In 1978, a newly minted lawyer, I got a job with the California Attorney General’s Office. There were lots of hip, young lawyers there, since it was viewed in many legal circles as a training ground for the big-bucks private law firms. There was great camaraderie among the younger lawyers, with drinks at a nearby bar every Thursday night, an office softball team, and an office Christmas party that couldn’t be beat. (Now, of course, it would be called a holiday party, but in the ’70s it was definitely a Christmas party.) Along with dinner and dancing, there was always a show at the party, consisting of several short skits, generally political. It was written every year by two very funny and talented lawyers in the office, and acted in by lawyers, paralegals, secretaries — everyone was equal in the cast of these shows, and it was nice to see lawyers and support staff singing and dancing together.
After watching the show in amazement my first year in the office, I volunteered to be in it the next year. That year, 1979, California was abuzz about our hip young governor, Jerry Brown, who was running for President and dating Linda Ronstadt. When Jerry and Linda went on safari in Africa together, most Republicans found it really shocking since they weren’t married, but the rest of us thought it was the epitome of cool. Not surprisingly, there was a skit in the show about Jerry and Linda, and the writers tapped me to play Linda.
The skit was based on the TV game show To Tell the Truth, where there is a person with an unusual occupation or experience and two imposters, and the panel of celebrities has to guess which is the real one. The person was Jerry Brown, and then there were two imposter Jerry Browns. I remember that one of them was wearing a duck head. Each of the three Jerry Browns answered questions posed by the panel, but then before they identified the real Jerry Brown, I made my appearance.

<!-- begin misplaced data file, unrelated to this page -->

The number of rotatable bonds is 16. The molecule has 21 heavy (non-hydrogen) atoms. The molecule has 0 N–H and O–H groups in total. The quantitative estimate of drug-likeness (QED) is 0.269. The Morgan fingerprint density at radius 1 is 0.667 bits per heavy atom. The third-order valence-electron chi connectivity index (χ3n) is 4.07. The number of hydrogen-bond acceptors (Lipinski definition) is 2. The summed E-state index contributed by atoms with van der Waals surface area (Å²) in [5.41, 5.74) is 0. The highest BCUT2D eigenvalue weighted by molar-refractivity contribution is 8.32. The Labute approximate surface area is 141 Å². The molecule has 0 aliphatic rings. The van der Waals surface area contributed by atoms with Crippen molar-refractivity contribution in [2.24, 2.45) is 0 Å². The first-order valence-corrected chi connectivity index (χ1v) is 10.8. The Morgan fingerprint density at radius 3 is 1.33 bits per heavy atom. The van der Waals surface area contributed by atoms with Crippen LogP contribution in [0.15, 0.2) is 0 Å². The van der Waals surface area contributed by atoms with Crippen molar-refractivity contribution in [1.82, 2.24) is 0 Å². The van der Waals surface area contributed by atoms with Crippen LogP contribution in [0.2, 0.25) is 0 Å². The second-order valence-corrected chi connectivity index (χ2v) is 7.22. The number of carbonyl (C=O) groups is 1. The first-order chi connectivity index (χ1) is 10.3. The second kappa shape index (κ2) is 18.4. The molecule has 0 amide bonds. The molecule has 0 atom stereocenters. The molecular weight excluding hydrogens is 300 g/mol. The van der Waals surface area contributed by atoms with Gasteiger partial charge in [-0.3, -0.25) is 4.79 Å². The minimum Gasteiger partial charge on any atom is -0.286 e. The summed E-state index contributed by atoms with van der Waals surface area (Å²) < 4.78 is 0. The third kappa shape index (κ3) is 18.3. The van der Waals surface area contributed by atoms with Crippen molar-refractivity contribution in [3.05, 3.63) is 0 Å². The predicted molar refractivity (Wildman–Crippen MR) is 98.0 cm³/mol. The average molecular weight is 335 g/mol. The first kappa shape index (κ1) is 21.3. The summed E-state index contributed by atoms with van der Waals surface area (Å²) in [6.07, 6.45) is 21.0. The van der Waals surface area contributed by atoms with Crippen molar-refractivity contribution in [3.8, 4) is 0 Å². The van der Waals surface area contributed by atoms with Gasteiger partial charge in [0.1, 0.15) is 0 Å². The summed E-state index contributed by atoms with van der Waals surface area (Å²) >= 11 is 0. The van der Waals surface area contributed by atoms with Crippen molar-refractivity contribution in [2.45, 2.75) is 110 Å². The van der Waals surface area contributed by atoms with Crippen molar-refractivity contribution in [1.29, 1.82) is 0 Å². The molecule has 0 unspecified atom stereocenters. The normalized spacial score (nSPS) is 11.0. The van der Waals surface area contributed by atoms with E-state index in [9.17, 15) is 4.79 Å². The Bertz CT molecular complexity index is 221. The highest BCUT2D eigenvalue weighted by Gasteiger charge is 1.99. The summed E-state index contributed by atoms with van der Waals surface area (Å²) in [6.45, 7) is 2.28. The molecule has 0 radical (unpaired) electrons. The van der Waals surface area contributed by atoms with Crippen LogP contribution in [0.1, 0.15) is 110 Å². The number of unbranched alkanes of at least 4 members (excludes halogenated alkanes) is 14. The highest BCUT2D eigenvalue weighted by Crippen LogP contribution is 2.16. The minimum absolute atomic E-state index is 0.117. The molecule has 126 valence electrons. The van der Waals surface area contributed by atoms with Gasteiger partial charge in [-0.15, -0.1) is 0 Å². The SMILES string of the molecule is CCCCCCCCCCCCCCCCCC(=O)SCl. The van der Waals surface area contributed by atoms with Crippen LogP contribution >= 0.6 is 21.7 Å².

The featured image is the picture on the cover of Linda’s Living in the USA album, which had just come out the previous year. So I was dressed like that and wearing the same kind of roller skates. The plan was for me to roller skate down the center aisle of the audience and then go up on the stage and sing. I didn’t really know how to roller skate (a deficiency of my childhood), so somebody at the back of the room with me just gave me a strong push, and I rolled all the way down to the stage. That part was easy. Climbing the two or three steps onto the stage was more challenging, but I managed to do it without breaking my neck. Then I rolled to the microphone.
My number was set to the tune of “The Great Pretender,” a song recorded by The Platters in the fifties. It was “The Great Contender,” and was about Jerry’s run for the presidency. I probably still have the lyrics somewhere, but I can’t seem to find them, unfortunately. I only remember the bridge, which went “His campaign is mostly make-believe / But even his mom is not quite that naive…” Also there was a reference to the fact that he froze state salaries, so we didn’t get a raise that year. I sang it in my best Linda Ronstadt voice, with piano accompaniment, and got a rousing ovation.
For the next year’s show I learned how to tap dance. But that’s another story.